Alert reader Dan Shea drew Via Meadia‘s attention to an unusually depressing article in the Boston Globe. It is one of those fluffy and airheaded “lifestyle” pieces, the print equivalent of empty calorie junk food and like many such articles it provides a horrifying glimpse into the vacuous nature of the modern American mind. In this particular case, the reporter, who hopefully is affecting rather than spontaneously producing prose redolent of relentless stupidity, shares her view of 10 “awesome” classes at Boston area colleges that she thinks her readers would like to take.A couple of them, we hasten to observe, look both useful and good. The MIT course taking first year mechanical engineering students through the entire process of toy design seems a bit out of place on this list. And we also note that the actual classes may have more substance than our chipper journalist reports. But some “awesome” courses look like the kind of academic malpractice that help so many American kids emerge from four years of “education” with massive debt loads, major attitude problems, and no marketable skills. Consider:
“Staging American Women: The Culture of Burlesque”. Burlesque is a complex and alluring underground culture — and sexy, too, of course. Think about tassels for a moment — are you blushing? Then you might want to skip out on a course that involves discussing pin-ups and early sexploitation films. Your loss.
It is hard to know which is more disturbing, here: that a college can accept student loan money for a course like this without being charged with financial fraud or the vapid thinking and limp prose that Globe editors evidently think belongs in their newspaper. Or consider this piece of awesomeness from the same college (Emerson, where tuition and fees run to more than $30,000 a year, and almost half of those who apply are admitted):
“Puppetry”. “The course culminates in the construction of puppets for in-class presentations,” which is really all you need to know. Plus, puppets are pretty popular right now. I’ll be the first to say it: This class will make you a hit with the ladies.
Or there is our fatuous writer’s top suggestion, a useful course on the history of surfing:
“Surfing and American Culture“. As a Massachusetts native, I have a bit of trouble picturing the impact surfing has had on American culture beyond that Beach Boys song and Point Break. This class will take the uninitiated through the history of surfing up to the present day, as well as examine its role as a major economic force. And include field trips? Just a suggestion.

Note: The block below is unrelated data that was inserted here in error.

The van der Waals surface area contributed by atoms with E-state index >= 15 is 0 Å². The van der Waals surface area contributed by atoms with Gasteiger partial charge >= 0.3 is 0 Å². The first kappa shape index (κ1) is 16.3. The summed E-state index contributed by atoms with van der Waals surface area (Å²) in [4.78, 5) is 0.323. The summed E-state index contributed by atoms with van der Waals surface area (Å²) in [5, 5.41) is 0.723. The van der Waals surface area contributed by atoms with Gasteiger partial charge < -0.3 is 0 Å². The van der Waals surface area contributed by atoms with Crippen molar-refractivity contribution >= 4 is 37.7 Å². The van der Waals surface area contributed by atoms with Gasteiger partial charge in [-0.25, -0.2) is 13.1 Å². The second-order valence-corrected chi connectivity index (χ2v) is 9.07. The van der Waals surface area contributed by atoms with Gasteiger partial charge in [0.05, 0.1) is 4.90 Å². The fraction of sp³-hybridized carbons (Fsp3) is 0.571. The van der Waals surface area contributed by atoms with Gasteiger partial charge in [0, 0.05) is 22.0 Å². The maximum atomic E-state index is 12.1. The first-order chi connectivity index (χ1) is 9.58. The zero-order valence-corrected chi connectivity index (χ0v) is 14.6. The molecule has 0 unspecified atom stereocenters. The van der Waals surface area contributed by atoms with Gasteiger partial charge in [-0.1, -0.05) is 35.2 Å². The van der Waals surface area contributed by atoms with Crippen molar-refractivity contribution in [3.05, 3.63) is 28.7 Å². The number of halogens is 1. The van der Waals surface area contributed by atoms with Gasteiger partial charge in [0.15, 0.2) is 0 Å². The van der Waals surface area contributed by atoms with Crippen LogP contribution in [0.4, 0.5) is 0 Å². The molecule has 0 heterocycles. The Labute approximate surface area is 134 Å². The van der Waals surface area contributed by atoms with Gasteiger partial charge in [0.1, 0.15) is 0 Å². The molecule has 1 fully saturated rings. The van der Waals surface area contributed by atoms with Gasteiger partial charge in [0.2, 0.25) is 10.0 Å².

(Again, one wonders when the Globe decided that soggy, tasteless mush like this was publishable content. Either the writer or the editor of this piece and quite possibly both clearly spent much too much time in college taking classes like the ones being praised here.)As Via Meadia looked at these course descriptions, and reflected that all over America students are borrowing tens of thousands of dollars a year to attend expensive schools and then blowing the money on glittering fripperies like these, we were reminded of a book title we came across in our long vanished youth: How to Make Yourself Miserable. It occurs to us that there is an infallible recipe for making yourself miserable, and that many young people in this country are following it — some, perhaps, without knowing that that is what they are doing.So, inspired by this list of awesome courses, here is a sure-fire way to make yourself miserably unhappy in your twenties.First, enroll in a college that you cannot afford, and rely on large student loans to make up the difference.Second, spend the next four years having as good a time as possible: hang out, hook up, and above all, take plenty of “awesome” courses.Third, find teachers and role models who will encourage you to develop an attitude of enlightened contempt for ordinary American middle class life, the world of business, and such bourgeois virtues as self-reliance, thrift, accountability and self-discipline. Specialize in sarcasm and snark.Fourth, avoid all courses with tough requirements, taking only the minimum required number of classes in science, math and foreign languages.Fifth, never think about acquiring marketable skills.Sixth, when you graduate and discover that you have to repay the loans and cannot get a job that pays enough to live comfortably while servicing your debts, be surprised. Blame society. Demand that the government or your parents or evil corporations bail you out.Seventh, expect anyone (except for other clueless losers who’ve been as stupid and wasteful as you) to sympathize with your plight, or to treat you with anything but an infuriating mixture of sorrow, pity and contempt.If you follow this recipe faithfully, Via Meadia promises that you will achieve all the unhappiness you want. And don’t worry; anytime you feel sad and blue, just read some “lifestyle” journalism in the Boston Globe. It will be sure to cheer you up.